Ice Winter

March 22, 2010

The bells and doorknobs on the tree.

Ah! The first day of spring was on Saturday! Today was the first day since December 18 where we did not have any snow on the ground. Granted, it *has* recently been above freezing (again first time since December), and in the city the streets and sidewalks have been clear for a few weeks now, and even in most places in the suburbs have been free. But muddy piles of it have been tucked away here and there: just behind the brick and wrought iron gate to a side entrance for the Copenhagen School of Life Sciences, in the forest of Dyrehaven (the Animal Park, or Deer Park, a former royal hunting grounds) north of the city. A large iceberg of snow has been perched on the rock shoreline of the Øresund north of the city, a remnant of the Danish “ice winter”. Earlier in the winter the retirees still swam naked in the waters north of town, but as the water temperature continued to drop, even these die-hards gave up.

Our outdoors Christmas tree in early February

An “ice winter” is when the waterways freeze over. On my way back from a business trip in the middle of February,  the Roskilde fjord about an hour from Copenhagen was completely frozen solid and powdered with snow. (Forget any romantic notions of Norwegian fjords here: Denmark’s highest point is about 150 meters, and is nowhere near Roskilde.) The Øresund, the straight between the North Sea and the Baltic that separates Denmark and Sweden (and that was the source of Danish power and tax revenue in the old days), froze over as far out as you could see. The ice probably wasn’t very thick, as it came suddenly over a weekend in February, and disappeared just as quickly a few days later. But the straight did get slushy on several occasions over the winter. The canals and lakes in the center of Copenhagen froze over, and stayed frozen for much longer. The canals were covered in “porridge ice”, large slabs of ice that are jumbled together and not frozen solidly together. The lakes became giant skating rinks, once the authorities declared them safe.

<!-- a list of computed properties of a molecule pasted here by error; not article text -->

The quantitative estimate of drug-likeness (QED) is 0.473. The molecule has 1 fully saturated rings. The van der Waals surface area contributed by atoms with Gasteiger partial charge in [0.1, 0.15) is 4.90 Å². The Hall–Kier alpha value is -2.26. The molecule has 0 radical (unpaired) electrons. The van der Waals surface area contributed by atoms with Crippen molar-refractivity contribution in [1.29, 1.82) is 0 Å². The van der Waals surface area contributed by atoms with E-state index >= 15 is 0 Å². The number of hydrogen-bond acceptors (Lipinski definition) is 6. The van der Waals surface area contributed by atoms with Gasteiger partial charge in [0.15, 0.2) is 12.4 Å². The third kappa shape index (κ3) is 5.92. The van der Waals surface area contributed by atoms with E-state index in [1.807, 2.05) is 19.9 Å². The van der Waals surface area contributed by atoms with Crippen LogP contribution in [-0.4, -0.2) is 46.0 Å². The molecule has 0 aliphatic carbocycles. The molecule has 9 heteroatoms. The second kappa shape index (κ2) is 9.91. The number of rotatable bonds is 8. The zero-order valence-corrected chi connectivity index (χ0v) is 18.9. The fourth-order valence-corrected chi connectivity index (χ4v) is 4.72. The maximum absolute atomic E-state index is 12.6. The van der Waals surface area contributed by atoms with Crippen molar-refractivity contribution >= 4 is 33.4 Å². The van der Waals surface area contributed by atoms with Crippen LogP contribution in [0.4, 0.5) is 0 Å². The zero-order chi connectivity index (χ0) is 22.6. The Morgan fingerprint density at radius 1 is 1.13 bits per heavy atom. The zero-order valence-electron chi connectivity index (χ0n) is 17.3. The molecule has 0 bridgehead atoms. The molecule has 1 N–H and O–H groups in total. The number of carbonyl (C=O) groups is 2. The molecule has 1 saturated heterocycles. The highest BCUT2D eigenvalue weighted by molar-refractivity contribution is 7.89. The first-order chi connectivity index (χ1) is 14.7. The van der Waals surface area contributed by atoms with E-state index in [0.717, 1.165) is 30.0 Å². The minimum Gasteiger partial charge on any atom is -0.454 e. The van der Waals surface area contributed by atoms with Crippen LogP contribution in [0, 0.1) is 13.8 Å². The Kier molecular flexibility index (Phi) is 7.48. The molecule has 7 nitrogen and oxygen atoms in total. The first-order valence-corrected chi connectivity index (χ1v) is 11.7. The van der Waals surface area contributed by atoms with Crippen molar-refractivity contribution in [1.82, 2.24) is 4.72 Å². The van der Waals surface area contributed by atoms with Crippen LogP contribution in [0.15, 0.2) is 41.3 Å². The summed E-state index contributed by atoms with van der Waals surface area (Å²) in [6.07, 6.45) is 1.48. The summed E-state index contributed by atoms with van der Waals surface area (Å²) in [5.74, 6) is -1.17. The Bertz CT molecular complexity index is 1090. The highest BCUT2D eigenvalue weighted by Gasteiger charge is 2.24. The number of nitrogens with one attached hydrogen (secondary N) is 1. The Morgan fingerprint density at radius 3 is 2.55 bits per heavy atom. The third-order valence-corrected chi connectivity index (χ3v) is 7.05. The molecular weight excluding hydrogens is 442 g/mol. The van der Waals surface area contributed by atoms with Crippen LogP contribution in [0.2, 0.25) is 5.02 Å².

So, it was snowy and cold. At least it wasn’t raining and cold. Seattle, on the other hand, had one of the mildest and sunny winters in years.

This Christmas, Cate went Christmas tree shopping with her friend Johanna, who is Estonian, and her parents Martin & Kati. She brought home an enormous tree, with a 7-inch trunk. It of course didn’t fit our tree stand, and I had to go out to purchase another. Thankfully we have a large balcony, five feet wide and the length of our apartment. I propped it up in a large planter and lashed it to the railings. Cate made a foil-covered star for the top, and Rachelle found some bells with tinsel to hand on the boughs. It ended up looking quite hygge, particularly when it was covered in snow. Sammy would step around it as he found the deepest snow in which to pee—the girls having given up on taking him down to the street during the winter.

Yesterday, in just our shirt sleeves, Eden and I finally carted it down to the courtyard to be hauled away with the trash.

Cate in front of her Christmas tree on the Spring equinox.

p.s. I wrote this on the train this morning. It turns out there is still a short mountain range of snow edging the parking lot at work. I guess we’re not out of winter yet. After all, in 2008, it snowed on Easter.

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